February 25th, 2022
AI Application to Demonstrate K-Means Clustering Using H2O WaveRSS Share Category: Community, H2O AI Cloud, Wave
By: Shamil Prematunga
In this blog, I am going to highlight how cool H2O Wave is, by demonstrating my application called “K means App” which was built using Wave 0.20.0. This is a simple application I have created to demonstrate one of the unsupervised learning methods called K-Means Clustering. Let me start with a brief introduction to K-Means Clustering. A cluster is referred to a collection of data points aggregated together because of certain similarities. K value defines the number of centroids within the data points. This algorithm allocates all data points to the particular cluster. The condition here is, it tries to reduce the in-cluster sum of the square value. For that purpose, it will randomly select K number of centroids within the range of data points and repetitively optimize the centroid value until stabilizing the centroid or achieving the defined number of iterations.
In my application, users can easily get an understanding of the K-Means Clustering algorithm when the home page loads as shown in the below image.
Depending on the scenario the features in the data sets are varying. That is the beauty of this unsupervised learning method. Regarding the scenario, users can check how these data points are distributed, how the clustering happens, and define the meaning for each cluster. That will help in understanding which cluster will be allocated for the new data entry. For a hands-on experience, users can upload their own datasets in CSV format.
Load Data (Before)
Load Data (After) – Melbourne Housing Market dataset from Kaggle
In this application, I filtered numerical columns which can be used to check correlation in between features. I also dropped the data values which are not assigned in the dataset. In this example, I have only selected the first 200 rows of the dataset for the clustering. Before going for a clustering process, users can see a summary of the dataset to get an understanding of the available data and features. The “Show Data” button will do this for the user as shown in the below image.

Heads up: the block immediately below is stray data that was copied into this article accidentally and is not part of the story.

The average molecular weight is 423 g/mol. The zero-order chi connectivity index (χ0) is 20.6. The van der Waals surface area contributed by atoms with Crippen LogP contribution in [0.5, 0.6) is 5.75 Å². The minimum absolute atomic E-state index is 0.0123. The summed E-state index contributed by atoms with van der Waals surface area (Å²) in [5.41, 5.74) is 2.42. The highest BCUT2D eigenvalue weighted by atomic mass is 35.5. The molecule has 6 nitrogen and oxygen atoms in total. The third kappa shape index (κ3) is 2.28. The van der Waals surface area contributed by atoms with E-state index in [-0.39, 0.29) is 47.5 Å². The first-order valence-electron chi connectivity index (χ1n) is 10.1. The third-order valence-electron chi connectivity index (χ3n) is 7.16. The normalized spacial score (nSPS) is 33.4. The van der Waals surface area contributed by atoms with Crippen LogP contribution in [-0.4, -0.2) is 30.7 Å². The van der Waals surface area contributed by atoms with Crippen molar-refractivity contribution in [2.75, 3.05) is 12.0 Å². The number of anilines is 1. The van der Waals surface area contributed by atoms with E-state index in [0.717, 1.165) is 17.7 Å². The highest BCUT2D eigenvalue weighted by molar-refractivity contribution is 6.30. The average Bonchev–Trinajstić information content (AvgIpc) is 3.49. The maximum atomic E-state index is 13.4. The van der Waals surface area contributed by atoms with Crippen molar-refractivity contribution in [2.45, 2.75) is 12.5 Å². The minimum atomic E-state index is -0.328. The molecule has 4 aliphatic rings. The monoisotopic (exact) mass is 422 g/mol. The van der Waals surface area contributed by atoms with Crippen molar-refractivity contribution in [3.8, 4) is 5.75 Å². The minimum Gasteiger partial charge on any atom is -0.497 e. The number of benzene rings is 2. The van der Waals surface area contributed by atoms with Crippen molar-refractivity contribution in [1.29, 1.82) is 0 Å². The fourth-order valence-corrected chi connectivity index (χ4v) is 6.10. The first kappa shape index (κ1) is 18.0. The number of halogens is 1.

Once the data is ready for clustering, users can fill out the form in the application as needed. In my application, once the user clicks the “Clusters” button, it will load a form to select the K value and what features need to be in the X and Y axes. The speciality of this application is the dropdown values are changing accordingly to the uploaded dataset. After filling out the form and selecting the “Run Clusters” button, it shows a plot of data points in different colors. These colors are representing the clusters identified by the K-Means clustering algorithm. Here I have used KMeans defined in the SKLearn library. I am happy to announce that you can use H2OKMeansEstimator which is in the H2O estimators. This will help users to identify how clusters are derived within the dataset and take further decisions accordingly.
Here I like to highlight the advantages of using H2O Wave. I have used only H2O Wave 0.20.0 to create this end-to-end application. Without the use of HTML or CSS, we can create attractive AI applications with H2O Wave. Rather than explaining the K-Means clustering algorithm to someone in words, it is more worthy to provide this kind of application. It is very easy to build these applications and there is no need to spend much time giving a clear idea to the audience. Within this application, I have used sidebar, footer card, header card, and wide article preview cards to organize the UI. I also used form cards and plot cards to visualize data and contents. Check out some code examples here.
Gradually with each version upgrade, H2O Wave adds new features which are beneficial to both developers who are building applications and clients who are using it to get an understanding of the developers’ approach.
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